Professionally-applied topical fluoride treatments also are efficacious in reducing prevalence of ECC. The recommended professionally-applied fluoride treatments for children at risk for ECC who are younger than six years is five percent sodium fluoride varnish (NaFV; 22,500 ppm F). An associated risk factor to the microbial etiology is high frequency consumption of sugars. Caries-conducive dietary practices appear to be established by 12 months of age and are maintained throughout early childhood. Frequent night-time bottle feeding with milk and ad libitum breast-feeding are associated with, but not consistently implicated in ECC.  Night-time bottle feeding with juice, repeated use of a sippy or no-spill cup, and frequent in between meal consumption of sugar-containing snacks or drinks (eg, sugar-added juice, formula, soda) increase the risk of caries.  While ECC may not arise from breast milk alone, breastfeeding in combination with other carbohydrates has been found in vitro to be highly cariogenic. Frequent consumption of between-meal snacks and beverages containing sugars increases the risk of caries due to prolonged contact between sugars in the consumed food or liquid and cariogenic bacteria on the susceptible teeth. The American Academy of Pediatrics has recommended children one through six years of age consume no more than four to six ounces of fruit juice per day, from a cup (ie, not a bottle or covered cup) and as part of a meal or snack 

Adapted from Accessed Sept. 11, 2015.

What risk factor is the most critical in assessing Sally’s caries risk?

Explanation -- Currently, there are no caries risk factors or combination of factors that have achieved high levels of both positive and negative predictive values. Although the best tool to predict future caries is past caries experience, it is not particularly useful in very young children since it is important to determine caries risk before the disease is manifest.  Children with white spot lesions should be considered at high caries risk because white spot lesions are precavitated lesions that are indicative of caries activity in the mouth. Plaque accumulation also is associated with caries development in young children. As a corollary to the presence of plaque, a child’s mutans streptococci levels, and the age that a child becomes colonized with cariogenic flora are valuable in risk assessment, especially in preschool children.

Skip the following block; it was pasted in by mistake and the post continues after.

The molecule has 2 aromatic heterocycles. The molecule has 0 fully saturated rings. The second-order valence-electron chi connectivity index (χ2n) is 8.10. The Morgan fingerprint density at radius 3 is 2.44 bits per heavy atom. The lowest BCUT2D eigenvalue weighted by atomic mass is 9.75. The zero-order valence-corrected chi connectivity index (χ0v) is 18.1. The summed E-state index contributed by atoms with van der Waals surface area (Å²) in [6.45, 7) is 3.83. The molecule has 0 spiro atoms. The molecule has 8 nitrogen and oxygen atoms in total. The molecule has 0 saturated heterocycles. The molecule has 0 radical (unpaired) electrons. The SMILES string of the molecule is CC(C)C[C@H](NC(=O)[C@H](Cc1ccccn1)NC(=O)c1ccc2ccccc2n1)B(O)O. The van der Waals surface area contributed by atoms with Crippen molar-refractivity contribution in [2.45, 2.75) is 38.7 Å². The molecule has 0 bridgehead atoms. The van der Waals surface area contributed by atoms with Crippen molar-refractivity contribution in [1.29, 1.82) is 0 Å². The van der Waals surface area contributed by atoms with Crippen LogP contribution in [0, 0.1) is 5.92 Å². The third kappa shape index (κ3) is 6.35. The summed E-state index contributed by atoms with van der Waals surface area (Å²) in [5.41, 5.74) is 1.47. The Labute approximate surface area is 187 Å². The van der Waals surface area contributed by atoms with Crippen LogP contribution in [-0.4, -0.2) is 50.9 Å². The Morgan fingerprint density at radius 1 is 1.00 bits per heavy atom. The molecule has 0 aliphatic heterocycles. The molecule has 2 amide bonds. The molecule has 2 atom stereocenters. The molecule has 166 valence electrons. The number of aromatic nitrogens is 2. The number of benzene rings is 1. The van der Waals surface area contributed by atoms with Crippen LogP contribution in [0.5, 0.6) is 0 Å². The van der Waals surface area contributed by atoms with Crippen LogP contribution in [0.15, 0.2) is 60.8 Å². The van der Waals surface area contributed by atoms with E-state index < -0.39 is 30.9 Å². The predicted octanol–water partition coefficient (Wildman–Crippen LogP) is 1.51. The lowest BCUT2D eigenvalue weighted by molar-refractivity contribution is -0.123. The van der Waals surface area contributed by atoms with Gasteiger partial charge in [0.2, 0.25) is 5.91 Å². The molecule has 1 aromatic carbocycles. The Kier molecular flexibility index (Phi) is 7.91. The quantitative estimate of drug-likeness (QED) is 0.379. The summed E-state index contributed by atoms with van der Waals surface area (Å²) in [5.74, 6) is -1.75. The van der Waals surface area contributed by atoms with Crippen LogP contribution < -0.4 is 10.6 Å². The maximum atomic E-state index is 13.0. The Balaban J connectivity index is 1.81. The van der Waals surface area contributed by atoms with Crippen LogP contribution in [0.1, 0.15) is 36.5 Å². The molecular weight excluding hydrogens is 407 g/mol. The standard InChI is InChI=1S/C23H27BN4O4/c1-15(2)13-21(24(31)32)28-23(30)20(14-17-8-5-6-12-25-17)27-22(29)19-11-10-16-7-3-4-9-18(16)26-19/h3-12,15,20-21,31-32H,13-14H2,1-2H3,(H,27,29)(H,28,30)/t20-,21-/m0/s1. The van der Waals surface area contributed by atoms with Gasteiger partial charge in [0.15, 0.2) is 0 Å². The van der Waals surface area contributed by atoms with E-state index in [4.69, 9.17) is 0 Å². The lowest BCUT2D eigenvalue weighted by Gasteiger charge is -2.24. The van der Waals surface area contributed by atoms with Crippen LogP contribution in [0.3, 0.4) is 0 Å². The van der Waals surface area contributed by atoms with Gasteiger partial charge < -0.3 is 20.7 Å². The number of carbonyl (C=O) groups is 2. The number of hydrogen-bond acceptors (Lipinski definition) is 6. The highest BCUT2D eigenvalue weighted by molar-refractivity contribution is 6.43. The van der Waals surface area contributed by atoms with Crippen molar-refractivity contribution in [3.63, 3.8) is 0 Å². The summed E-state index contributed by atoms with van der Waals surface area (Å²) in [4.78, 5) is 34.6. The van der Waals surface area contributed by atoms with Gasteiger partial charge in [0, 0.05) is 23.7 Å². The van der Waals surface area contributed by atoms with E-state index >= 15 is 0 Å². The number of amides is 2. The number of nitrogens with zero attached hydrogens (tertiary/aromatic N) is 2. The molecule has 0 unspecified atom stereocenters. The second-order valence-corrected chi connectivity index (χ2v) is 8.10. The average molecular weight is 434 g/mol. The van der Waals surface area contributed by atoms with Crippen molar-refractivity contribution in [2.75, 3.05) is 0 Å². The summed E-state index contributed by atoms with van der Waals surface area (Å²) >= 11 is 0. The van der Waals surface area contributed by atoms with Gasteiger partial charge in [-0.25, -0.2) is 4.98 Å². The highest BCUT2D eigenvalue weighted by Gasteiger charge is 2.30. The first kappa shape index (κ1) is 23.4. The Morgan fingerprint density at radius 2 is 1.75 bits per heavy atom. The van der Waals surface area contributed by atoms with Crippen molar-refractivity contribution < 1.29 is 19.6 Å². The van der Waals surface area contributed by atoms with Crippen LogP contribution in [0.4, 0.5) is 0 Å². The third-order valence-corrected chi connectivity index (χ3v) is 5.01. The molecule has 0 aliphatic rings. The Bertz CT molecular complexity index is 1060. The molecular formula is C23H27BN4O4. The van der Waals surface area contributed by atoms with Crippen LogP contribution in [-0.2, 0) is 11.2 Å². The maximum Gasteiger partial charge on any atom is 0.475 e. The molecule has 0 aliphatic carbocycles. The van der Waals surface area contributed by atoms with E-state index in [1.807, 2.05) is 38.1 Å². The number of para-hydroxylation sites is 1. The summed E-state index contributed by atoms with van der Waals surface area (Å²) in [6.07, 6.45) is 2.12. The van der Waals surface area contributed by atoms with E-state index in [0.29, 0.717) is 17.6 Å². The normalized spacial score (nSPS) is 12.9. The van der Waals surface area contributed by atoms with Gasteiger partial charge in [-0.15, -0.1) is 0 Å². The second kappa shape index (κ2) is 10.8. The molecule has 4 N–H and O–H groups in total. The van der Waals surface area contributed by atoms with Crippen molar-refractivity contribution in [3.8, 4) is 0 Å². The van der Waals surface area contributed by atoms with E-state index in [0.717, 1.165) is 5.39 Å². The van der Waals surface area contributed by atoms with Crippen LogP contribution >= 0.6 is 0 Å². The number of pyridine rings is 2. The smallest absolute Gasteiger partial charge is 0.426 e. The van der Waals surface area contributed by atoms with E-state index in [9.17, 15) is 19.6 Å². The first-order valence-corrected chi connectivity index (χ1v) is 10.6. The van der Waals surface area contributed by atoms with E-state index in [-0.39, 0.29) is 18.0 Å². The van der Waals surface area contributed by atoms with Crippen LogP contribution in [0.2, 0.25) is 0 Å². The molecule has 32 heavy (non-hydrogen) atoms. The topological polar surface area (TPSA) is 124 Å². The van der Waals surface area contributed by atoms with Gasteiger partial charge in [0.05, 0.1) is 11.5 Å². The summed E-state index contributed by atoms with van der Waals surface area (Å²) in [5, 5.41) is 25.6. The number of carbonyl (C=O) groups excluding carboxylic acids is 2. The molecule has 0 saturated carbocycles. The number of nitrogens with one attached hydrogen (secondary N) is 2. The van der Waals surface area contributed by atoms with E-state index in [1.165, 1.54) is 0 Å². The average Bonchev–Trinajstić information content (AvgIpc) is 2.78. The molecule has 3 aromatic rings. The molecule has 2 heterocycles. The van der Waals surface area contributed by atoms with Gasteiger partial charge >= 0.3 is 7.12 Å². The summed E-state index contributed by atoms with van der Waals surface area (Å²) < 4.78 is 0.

While there is no question that fermentable carbohydrates are a necessary link in the causal chain for dental caries, a systematic study of sugar consumption and caries risk has concluded that the relationship between sugar consumption and caries is much weaker in the modern age of fluoride exposure than previously thought. However, there is evidence that night-time use of the bottle, especially when it is prolonged, may be associated with early childhood caries. Despite the fact that normal salivary flow is an extremely important intrinsic host factor providing protection against caries, there is little data about the prevalence of low salivary flow in children.

Sociodemographic factors have been extensively studied to determine their effect on caries risk. Children with immigrant backgrounds have three times higher caries rates than non-immigrants. Most consistently, an inverse relationship between socio-economic status and caries prevalence is found in studies of children less than six years of age. Perhaps another type of sociodemographic variable is parents’ history of cavities and abscessed teeth that has been found to be a predictor of treatment for early childhood caries.

Below is a caries risk assessment form for children between 0-5 years of age:

Circling those conditions that apply to a specific patient helps the practitioner and parent understand the factors that contribute to or protect from caries.  Risk assessment categorization of low, moderate or high is based on preponderance of factors for the individual.  However, clinical judgment may justify the use of one factor in determining overall risk, for instance, frequent exposure to sugar containing snacks or beverages, or a dmfs score of greater than one.

Overall assessment of the child’s dental caries risk   High   Moderate          Low  

Adapted from Accessed Sept. 11, 2015.

Preventive therapy could include:
1. Diet analysis and counseling
2. Professional fluoride varnish treatment
3. Sealants on those molars that are not carious
4. Mouthwashing with chlorhexidine